donplaypuks® said...

very nostalgic and poignant.

we are all of 1 race, the Human Race

Lenggong Valley said...

I lost my mother in august 2006 and father in 1991. We will always cherish them.

I was there when ur dad was laid to rest and you were there at my hse the day my father's body was brought home.

patriot jawa johor said...

dear kak ina,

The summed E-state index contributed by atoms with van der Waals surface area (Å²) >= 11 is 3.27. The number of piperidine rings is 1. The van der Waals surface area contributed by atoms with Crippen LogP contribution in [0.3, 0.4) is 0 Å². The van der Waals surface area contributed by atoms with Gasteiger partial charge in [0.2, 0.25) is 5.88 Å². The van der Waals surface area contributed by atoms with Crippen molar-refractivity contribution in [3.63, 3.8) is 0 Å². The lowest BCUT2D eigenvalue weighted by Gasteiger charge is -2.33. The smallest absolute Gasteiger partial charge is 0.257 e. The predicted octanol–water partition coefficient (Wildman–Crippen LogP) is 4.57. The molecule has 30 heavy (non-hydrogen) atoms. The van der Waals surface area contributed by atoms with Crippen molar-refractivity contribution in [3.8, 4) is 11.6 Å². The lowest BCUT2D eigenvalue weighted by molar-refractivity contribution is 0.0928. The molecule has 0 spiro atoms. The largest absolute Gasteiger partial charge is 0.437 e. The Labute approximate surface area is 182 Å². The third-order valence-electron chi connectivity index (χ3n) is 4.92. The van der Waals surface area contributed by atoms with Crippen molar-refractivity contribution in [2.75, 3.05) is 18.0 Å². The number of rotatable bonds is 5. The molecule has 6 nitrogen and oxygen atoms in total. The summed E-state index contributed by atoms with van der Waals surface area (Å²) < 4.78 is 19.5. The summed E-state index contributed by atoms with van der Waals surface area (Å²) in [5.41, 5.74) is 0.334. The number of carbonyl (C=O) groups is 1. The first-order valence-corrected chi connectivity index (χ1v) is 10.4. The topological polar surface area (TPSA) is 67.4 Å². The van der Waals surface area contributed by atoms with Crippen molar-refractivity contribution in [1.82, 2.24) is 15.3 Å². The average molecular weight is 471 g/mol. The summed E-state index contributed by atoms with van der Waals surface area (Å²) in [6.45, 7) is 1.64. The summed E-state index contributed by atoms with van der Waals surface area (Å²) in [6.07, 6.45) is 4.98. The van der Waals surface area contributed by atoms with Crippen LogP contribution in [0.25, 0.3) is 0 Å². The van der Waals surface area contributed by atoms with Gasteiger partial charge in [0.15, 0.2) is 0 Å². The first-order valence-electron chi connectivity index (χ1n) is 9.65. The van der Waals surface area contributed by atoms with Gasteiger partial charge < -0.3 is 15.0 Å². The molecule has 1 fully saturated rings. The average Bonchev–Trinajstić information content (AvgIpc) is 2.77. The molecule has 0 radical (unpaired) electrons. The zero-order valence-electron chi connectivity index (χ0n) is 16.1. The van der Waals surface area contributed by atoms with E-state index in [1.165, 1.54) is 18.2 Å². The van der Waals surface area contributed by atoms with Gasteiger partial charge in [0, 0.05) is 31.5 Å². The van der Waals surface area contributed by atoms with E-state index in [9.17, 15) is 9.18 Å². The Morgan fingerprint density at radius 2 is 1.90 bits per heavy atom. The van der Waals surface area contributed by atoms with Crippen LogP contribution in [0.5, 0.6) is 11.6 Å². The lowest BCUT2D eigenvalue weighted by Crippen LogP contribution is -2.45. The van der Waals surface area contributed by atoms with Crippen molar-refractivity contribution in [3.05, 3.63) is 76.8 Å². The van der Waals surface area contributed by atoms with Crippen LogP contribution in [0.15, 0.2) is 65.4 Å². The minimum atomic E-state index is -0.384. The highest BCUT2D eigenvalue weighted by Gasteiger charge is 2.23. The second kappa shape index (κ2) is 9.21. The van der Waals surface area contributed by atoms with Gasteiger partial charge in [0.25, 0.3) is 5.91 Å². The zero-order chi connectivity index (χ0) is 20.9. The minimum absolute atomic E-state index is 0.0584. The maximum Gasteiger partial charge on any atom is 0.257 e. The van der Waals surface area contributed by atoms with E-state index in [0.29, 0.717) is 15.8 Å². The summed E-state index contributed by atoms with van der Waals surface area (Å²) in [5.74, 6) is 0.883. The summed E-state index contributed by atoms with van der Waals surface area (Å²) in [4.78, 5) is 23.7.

this posting of yours reminds me of my beloved mother. she also passed away during ramadhan 16 years ago. I remembered reading the surah Al-Yassin as my siblings assist her with the Shahadah before her last breath that ramadhan morning. My mom was the pillar of my family. A strong woman who guide her nine children through the thick and thin of life. Her last wish to me was for me to marry my long time girlfriend. I did so two years later (cant did so earlier as i was yet to have a steady job). My first child, a daughter was also born during ramadhan. When Pak Samad left us, I felt it rather deeply. Its because my dear father had at that time just passed away two months earlier and that both arwahs were of the same age. Even the way they left us was almost identical. I went through what you had to endured on those last days of our beloved father's life. Your postings of those days reminds me of all the pains and my heart goes out to you. Ironically, the first time I had the opportunity to spend time with you was when out of the blue you invited me for dinner about three months later. At that time I really felt like you are my big sister for what we share in common. Somehow this "Tuesday with Bapak" posting does bring back that mood of those day. Thanks Kak Ina. Al=Fatehah for all our loved ones who are no longer with us.